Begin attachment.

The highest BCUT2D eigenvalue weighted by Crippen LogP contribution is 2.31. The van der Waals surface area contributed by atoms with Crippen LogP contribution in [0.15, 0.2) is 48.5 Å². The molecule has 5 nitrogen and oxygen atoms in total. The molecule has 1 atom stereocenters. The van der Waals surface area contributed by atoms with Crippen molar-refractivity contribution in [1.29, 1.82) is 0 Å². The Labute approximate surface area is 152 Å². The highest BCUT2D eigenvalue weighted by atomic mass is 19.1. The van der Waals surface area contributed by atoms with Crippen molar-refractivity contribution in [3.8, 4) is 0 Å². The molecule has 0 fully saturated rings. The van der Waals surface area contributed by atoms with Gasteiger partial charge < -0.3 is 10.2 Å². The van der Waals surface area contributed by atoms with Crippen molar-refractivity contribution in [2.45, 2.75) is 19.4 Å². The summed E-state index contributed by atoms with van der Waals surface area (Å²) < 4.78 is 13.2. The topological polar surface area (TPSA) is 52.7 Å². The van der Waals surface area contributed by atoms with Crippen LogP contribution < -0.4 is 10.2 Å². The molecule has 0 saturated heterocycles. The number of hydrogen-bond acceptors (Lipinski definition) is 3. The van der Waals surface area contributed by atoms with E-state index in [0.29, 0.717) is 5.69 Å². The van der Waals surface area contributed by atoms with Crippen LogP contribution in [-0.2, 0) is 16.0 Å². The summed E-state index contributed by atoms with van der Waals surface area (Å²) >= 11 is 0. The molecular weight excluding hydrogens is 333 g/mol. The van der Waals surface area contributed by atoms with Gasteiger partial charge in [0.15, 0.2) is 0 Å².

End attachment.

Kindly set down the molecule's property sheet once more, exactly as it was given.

The highest BCUT2D eigenvalue weighted by Crippen LogP contribution is 2.31. The van der Waals surface area contributed by atoms with Crippen LogP contribution in [0.15, 0.2) is 48.5 Å². The molecule has 5 nitrogen and oxygen atoms in total. The molecule has 1 atom stereocenters. The van der Waals surface area contributed by atoms with Crippen molar-refractivity contribution in [1.29, 1.82) is 0 Å². The Labute approximate surface area is 152 Å². The highest BCUT2D eigenvalue weighted by atomic mass is 19.1. The van der Waals surface area contributed by atoms with Crippen molar-refractivity contribution in [3.8, 4) is 0 Å². The molecule has 0 fully saturated rings. The van der Waals surface area contributed by atoms with Gasteiger partial charge < -0.3 is 10.2 Å². The van der Waals surface area contributed by atoms with Crippen molar-refractivity contribution in [2.45, 2.75) is 19.4 Å². The summed E-state index contributed by atoms with van der Waals surface area (Å²) < 4.78 is 13.2. The topological polar surface area (TPSA) is 52.7 Å². The van der Waals surface area contributed by atoms with Crippen LogP contribution < -0.4 is 10.2 Å². The molecule has 0 saturated heterocycles. The number of hydrogen-bond acceptors (Lipinski definition) is 3. The van der Waals surface area contributed by atoms with E-state index in [0.29, 0.717) is 5.69 Å². The van der Waals surface area contributed by atoms with Crippen LogP contribution in [-0.2, 0) is 16.0 Å². The summed E-state index contributed by atoms with van der Waals surface area (Å²) >= 11 is 0. The molecular weight excluding hydrogens is 333 g/mol. The van der Waals surface area contributed by atoms with Gasteiger partial charge in [0.15, 0.2) is 0 Å².